The film starts out in darkness, and a narrator speaks the only words we will hear, explaining that Christ taught in parables, and that a parable today might be like a circus in which a man dared to be different…As the front titles come on we see it is dawn. The camera moves in on a circus wagon and then inside, revealing a man stirring in bed. On the walls are posters with large photos of his face, announcing that he is Magnus the Great. Cut to the outside where, to the accompaniment of ponderous music, the horse-drawn circus wagons parade down a country road. Many of the towering wagons represent the nations of the earth, France, Great Britain, America, their elaborately carved sides painted in bright colors. Marching along are two elephants and a baby. Some Native Americans wearing ceremonial war bonnets ride by, and a South American one on foot leads a llama. A woman plays a small pipe organ; a Roman charioteer proudly holds the reins of his horses. Then as the last large wagon rolls by we see the white mime astride a humble donkey.

The first episode of helping involves an elephant caretaker, bored with his task of fetching water for the elephants; the second a black man sitting on a seat suspended over a large tub of water while, separated by an iron latticed fence, a scowling white man gathers up and throws baseballs at a round target, the purpose obviously to hit it and plunge the black man into the water. The third episode is at a side show where a barker, accompanied by staccato music imitating his spiel, implores the pretend crowd to buy one of his tickets to the attraction featuring a sinister-looking man piercing a large box with a sword, Inside the container hunkers a scantily clad Indian woman. The camera cuts to the mime, wincing at the possibility of the woman’s endangerment.

Each of the above incidents involves the mime taking the place of the oppressed person. The coming of the Mime is announced by a piercing brass theme, the tempo becoming spritely as the Mime goes about his mission of helping. The freed persons follow in his wake. But so do the exploiters.

Magnus emerges from his home wagon, fully attired in his militaristic-style costume, heading toward the big top. On the side of his wagon is a picture poster of “Magnus and His Living Marionettes.” While Magnus makes his way to the arena, three performers are in a dressing room donning their make-up and costumes as the Living Marionettes. There is no smiling or sense of joy, either as they prepare nor in their performance high above the heads of the on-lookers.

The audience consists of children, all dressed in multicolored hooded sweatshirts. Magnus manipulates the three marionettes who are held aloft by their harnesses. As he pulls on various strings, the three gyrate in grotesque, jerky motions. The Mime enters the large tent, gazes up at the marionettes, and then takes a whiskbroom and starts to sweep the feet of the children. They giggle as he moves about cleaning their feet, and soon the three people whom he has set free follow, also taking up small brooms. The children also join in, now totally distracted from Magnus’s act.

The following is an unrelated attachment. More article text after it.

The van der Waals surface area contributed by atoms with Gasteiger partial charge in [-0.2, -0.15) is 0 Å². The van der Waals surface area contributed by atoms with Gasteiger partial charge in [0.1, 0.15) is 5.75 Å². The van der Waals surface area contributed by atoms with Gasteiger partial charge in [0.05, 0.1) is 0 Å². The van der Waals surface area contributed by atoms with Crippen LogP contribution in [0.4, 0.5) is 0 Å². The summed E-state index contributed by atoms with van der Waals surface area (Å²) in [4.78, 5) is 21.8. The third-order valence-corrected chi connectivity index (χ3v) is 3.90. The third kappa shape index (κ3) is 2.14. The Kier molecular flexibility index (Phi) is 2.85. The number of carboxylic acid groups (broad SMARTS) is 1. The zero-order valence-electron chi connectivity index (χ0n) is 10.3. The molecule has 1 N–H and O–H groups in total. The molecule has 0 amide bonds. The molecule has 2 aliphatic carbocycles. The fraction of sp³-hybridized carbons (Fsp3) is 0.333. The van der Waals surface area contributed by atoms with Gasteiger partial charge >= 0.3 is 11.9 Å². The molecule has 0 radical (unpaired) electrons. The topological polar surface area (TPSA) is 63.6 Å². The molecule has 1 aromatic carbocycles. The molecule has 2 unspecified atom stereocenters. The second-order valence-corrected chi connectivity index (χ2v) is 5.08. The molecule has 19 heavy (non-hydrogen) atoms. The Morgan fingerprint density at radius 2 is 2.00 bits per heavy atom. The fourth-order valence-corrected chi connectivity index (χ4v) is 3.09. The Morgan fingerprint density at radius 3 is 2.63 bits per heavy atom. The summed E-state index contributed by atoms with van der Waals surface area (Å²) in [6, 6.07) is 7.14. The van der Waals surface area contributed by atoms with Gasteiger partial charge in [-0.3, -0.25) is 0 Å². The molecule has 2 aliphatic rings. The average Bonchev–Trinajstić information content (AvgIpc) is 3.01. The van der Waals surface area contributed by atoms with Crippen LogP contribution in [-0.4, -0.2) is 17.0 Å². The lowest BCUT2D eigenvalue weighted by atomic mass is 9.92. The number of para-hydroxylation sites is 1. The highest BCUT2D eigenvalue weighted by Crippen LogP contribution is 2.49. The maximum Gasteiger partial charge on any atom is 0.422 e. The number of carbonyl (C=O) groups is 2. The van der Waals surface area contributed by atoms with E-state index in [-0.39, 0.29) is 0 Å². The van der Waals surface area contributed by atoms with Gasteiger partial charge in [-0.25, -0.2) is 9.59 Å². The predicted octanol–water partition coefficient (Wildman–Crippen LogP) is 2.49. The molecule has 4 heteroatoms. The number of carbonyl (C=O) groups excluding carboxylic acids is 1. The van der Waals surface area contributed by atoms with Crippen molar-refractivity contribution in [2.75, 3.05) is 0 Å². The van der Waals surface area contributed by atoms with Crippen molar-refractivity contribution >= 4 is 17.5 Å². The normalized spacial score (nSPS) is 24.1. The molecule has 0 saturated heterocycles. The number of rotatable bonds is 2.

Magnus is upset that he has lost his audience. The music grows more frantic and then ominous as he jerks about his marionettes in a vain effort to recapture the attention of the giggling children. What follows is one of the most memorable “crucifixion” scenes ever filmed, the loud, agonized cry of the tortured mime piercing earth and sky, perfectly expressing Mark 15:34. Then a quiet Easter sequence that the groups with whom I’ve worked, sometimes a bit puzzled, always enjoy discussing.

When I first rented the film around 1966 or 67 in North Dakota, I was so taken with it that I convinced 9 other church pastors to pool $30 each (the cost of one-time rental) so we could buy a 16mm print and share it—for youth groups, men’s and women’s fellowships, church school, and especially for confirmation classes. I did this also in West Virginia and Pennsylvania, the film proving such a valuable resource for exploring the role of Christ.

I didn’t know then that the powerful New York City-based politico Robert Moses had tried to ban the film from the World’s Fair when he first heard about it. Fortunately, the New York City Council of Churches had the courage to resist, even when Billy Graham denounced the film (without having seen it). The film proved so successful in drawing enthusiastic crowds that the media picked up on it, touting its virtues so much that it became possibly the most watched short film in thousands of churches during the 70s and 80s, eventually distributed on VHS tape, making it both cheaper and easier to show. When DVDs pushed out VHS tapes, there was a period when it was unavailable, and then EcuFilm came to the rescue with their DVD release, much to the relief of the film’s fans.

As the years passed, Parable, slowly faded from public consciousness as a new generation of pastors and educators arose. EcuFilm, the only source that I knew for the film, almost folded, and thus was not able to promote its small catalogue of films. (Indeed, it did close in 2011.) Thus, when film producer Bob Campbell called me recently to tell me about the various projects he has been involved in under the umbrella of Gospel Films Archives, I was delighted to learn of the film’s new lease on life. And as a fantastic bonus, three other Forsberg films are included, one of which I had seen and used—The Antkeeper; and in addition, Ark; and One Friday. (I will be reporting on these memorable films in future issues.)